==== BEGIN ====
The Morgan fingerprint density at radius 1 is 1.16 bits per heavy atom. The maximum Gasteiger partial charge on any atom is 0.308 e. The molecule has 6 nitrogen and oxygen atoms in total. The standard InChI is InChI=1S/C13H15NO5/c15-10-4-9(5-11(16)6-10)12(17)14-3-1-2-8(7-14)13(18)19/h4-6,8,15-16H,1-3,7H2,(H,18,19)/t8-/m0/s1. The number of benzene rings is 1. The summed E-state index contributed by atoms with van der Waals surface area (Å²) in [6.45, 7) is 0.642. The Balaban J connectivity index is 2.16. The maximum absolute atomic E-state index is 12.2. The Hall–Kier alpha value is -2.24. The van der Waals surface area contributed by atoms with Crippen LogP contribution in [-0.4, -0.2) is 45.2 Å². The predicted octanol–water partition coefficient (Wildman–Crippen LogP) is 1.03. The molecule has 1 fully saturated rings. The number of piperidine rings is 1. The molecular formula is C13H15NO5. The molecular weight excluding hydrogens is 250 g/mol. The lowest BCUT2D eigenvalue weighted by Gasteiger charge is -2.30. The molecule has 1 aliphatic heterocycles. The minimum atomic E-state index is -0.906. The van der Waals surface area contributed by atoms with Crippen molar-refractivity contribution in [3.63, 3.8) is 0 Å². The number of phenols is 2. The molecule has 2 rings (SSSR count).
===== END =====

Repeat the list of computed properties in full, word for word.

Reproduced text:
The Morgan fingerprint density at radius 1 is 1.16 bits per heavy atom. The maximum Gasteiger partial charge on any atom is 0.308 e. The molecule has 6 nitrogen and oxygen atoms in total. The standard InChI is InChI=1S/C13H15NO5/c15-10-4-9(5-11(16)6-10)12(17)14-3-1-2-8(7-14)13(18)19/h4-6,8,15-16H,1-3,7H2,(H,18,19)/t8-/m0/s1. The number of benzene rings is 1. The summed E-state index contributed by atoms with van der Waals surface area (Å²) in [6.45, 7) is 0.642. The Balaban J connectivity index is 2.16. The maximum absolute atomic E-state index is 12.2. The Hall–Kier alpha value is -2.24. The van der Waals surface area contributed by atoms with Crippen LogP contribution in [-0.4, -0.2) is 45.2 Å². The predicted octanol–water partition coefficient (Wildman–Crippen LogP) is 1.03. The molecule has 1 fully saturated rings. The number of piperidine rings is 1. The molecular formula is C13H15NO5. The molecular weight excluding hydrogens is 250 g/mol. The lowest BCUT2D eigenvalue weighted by Gasteiger charge is -2.30. The molecule has 1 aliphatic heterocycles. The minimum atomic E-state index is -0.906. The van der Waals surface area contributed by atoms with Crippen molar-refractivity contribution in [3.63, 3.8) is 0 Å². The number of phenols is 2. The molecule has 2 rings (SSSR count).